These descriptions are alternate text that shows in place of an element within a webpage in case said element cannot be displayed. It is most typically used for images, and is really the only way within HTML code that images can be optimised around a keyword.
As mentioned earlier, images (and other non-string content) can be optimised around a keyword from the HTML code through alt descriptions. But making sure their filenames also contain keywords also helps in optimisation. Remember to save your files with important keywords within the file names.
Keyword Placement in Content
The content title, despite given to a degree of stylistics and marketing, should always have a targeted keyword within it for SEO purposes. It was mentioned earlier that titles often become the basis of URL slugs, but aside from that, titles are also easily understood by search engines to be a very important part of content (especially when wrapped around heading tags, usually H1). Naturally, adding keywords to the title will help SEO.
This is where the rest of the HTML heading tags can be used (H2 – H6), or if the heading preformats might clash with webpage design and aesthetics, you can simply make them stand out through using formatted (bold or italicized) text. Sub-headings within content not only help with SEO, but also help make articles more “readable” and “scanable” – both important factors, considering your website visitors are prone to just scanning your content instead of actually reading it in depth.
Anchor links that point to other websites as well as internal pages on your site, are best worded to include keywords. Search engines keep an eye out for links, because, as mentioned earlier, they are analogous to real-world “mentions” or references. Not only do they help measure the relevance and authority of the website or internal page linked to, but they help establish the topic of the content where the links originate from – and they can only do that effectively if keywords are used.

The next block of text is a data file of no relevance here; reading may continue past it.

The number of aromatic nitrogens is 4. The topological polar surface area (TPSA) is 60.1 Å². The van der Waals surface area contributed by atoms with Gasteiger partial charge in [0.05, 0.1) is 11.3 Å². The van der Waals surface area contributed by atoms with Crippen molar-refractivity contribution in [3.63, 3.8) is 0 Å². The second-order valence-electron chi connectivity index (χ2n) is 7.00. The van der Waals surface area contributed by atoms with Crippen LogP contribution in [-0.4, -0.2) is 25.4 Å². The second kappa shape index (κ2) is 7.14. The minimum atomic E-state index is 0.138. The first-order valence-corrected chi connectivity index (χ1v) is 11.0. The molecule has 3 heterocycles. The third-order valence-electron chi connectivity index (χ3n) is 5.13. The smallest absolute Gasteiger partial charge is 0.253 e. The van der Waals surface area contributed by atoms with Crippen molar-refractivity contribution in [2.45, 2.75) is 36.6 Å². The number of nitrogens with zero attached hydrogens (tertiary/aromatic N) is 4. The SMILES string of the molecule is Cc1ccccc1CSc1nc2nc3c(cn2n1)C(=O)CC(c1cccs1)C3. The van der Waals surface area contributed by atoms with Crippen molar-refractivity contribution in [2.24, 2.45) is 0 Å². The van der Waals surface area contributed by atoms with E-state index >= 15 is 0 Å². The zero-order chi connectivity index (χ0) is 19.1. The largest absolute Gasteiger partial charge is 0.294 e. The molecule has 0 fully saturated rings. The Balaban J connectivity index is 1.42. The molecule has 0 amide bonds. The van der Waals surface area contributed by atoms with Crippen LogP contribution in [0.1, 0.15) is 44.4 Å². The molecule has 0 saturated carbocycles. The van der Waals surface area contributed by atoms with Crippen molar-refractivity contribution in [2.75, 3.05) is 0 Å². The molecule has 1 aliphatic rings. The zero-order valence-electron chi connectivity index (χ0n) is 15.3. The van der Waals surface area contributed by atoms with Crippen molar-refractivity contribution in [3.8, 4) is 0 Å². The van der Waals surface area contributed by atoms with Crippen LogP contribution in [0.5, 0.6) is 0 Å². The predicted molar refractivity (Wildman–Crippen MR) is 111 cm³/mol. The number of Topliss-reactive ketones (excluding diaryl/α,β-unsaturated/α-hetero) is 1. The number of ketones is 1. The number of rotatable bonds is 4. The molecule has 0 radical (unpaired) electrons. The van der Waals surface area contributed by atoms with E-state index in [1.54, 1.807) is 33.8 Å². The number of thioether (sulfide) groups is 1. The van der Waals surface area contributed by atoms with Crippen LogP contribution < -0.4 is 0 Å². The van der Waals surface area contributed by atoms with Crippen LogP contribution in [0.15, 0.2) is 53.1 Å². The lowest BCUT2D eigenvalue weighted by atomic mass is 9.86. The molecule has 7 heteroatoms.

Formatted text such as bold or italicized texts are used to make blocks of text more readable by highlighting important words within them. Again, search engines take from real world practices and take note of the texts that are highlighted through these formatting methods, considering them more important than the rest of the regular text. They are not as significant as links or headings, but they contribute to the greater goal of more efficient SEO, and they also help content readability.
On a final note, now that this brief list of places where keywords matter is made clear, there should be another issue we should clarify: over-optimization. Over optimizing your webpages doesn’t work. Stuffing your content with keywords and sprinkling formatted text and links around like pixie dust will only get you penalized and is not recommended when you are trying to improve your onsite SEO. Search engines understand the risk of putting too much significance on one aspect of content, so they set certain limits to how many instances of a formatted or linked text they would consider to be natural and logical, and disregard the rest.